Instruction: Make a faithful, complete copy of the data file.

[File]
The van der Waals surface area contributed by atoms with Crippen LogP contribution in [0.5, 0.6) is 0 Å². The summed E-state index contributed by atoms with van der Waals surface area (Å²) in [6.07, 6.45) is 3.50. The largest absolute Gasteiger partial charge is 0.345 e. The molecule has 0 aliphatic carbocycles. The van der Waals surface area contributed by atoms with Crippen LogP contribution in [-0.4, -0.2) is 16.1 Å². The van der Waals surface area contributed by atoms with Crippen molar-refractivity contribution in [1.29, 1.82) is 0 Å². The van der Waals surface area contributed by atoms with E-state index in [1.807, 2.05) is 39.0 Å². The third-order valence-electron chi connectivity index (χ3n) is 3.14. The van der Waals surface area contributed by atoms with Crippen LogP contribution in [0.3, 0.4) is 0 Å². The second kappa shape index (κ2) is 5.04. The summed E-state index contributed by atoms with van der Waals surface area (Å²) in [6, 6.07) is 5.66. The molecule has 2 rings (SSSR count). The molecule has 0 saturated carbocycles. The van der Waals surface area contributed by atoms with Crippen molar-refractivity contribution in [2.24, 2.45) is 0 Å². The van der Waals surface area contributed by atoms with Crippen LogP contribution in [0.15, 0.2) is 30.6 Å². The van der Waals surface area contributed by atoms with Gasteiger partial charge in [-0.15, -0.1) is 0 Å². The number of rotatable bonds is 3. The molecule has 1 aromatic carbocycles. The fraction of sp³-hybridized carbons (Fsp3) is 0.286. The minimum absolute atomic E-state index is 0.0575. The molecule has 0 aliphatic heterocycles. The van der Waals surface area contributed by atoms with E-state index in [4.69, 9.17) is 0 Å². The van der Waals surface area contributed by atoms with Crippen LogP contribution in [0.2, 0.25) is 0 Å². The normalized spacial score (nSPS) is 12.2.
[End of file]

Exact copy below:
The van der Waals surface area contributed by atoms with Crippen LogP contribution in [0.5, 0.6) is 0 Å². The summed E-state index contributed by atoms with van der Waals surface area (Å²) in [6.07, 6.45) is 3.50. The largest absolute Gasteiger partial charge is 0.345 e. The molecule has 0 aliphatic carbocycles. The van der Waals surface area contributed by atoms with Crippen LogP contribution in [-0.4, -0.2) is 16.1 Å². The van der Waals surface area contributed by atoms with Crippen molar-refractivity contribution in [1.29, 1.82) is 0 Å². The van der Waals surface area contributed by atoms with E-state index in [1.807, 2.05) is 39.0 Å². The third-order valence-electron chi connectivity index (χ3n) is 3.14. The van der Waals surface area contributed by atoms with Crippen LogP contribution in [0.3, 0.4) is 0 Å². The second kappa shape index (κ2) is 5.04. The summed E-state index contributed by atoms with van der Waals surface area (Å²) in [6, 6.07) is 5.66. The molecule has 2 rings (SSSR count). The molecule has 0 saturated carbocycles. The van der Waals surface area contributed by atoms with Crippen molar-refractivity contribution in [2.24, 2.45) is 0 Å². The van der Waals surface area contributed by atoms with Crippen LogP contribution in [0.15, 0.2) is 30.6 Å². The van der Waals surface area contributed by atoms with Gasteiger partial charge in [-0.15, -0.1) is 0 Å². The number of rotatable bonds is 3. The molecule has 1 aromatic carbocycles. The fraction of sp³-hybridized carbons (Fsp3) is 0.286. The minimum absolute atomic E-state index is 0.0575. The molecule has 0 aliphatic heterocycles. The van der Waals surface area contributed by atoms with E-state index in [4.69, 9.17) is 0 Å². The van der Waals surface area contributed by atoms with Crippen LogP contribution in [0.2, 0.25) is 0 Å². The normalized spacial score (nSPS) is 12.2.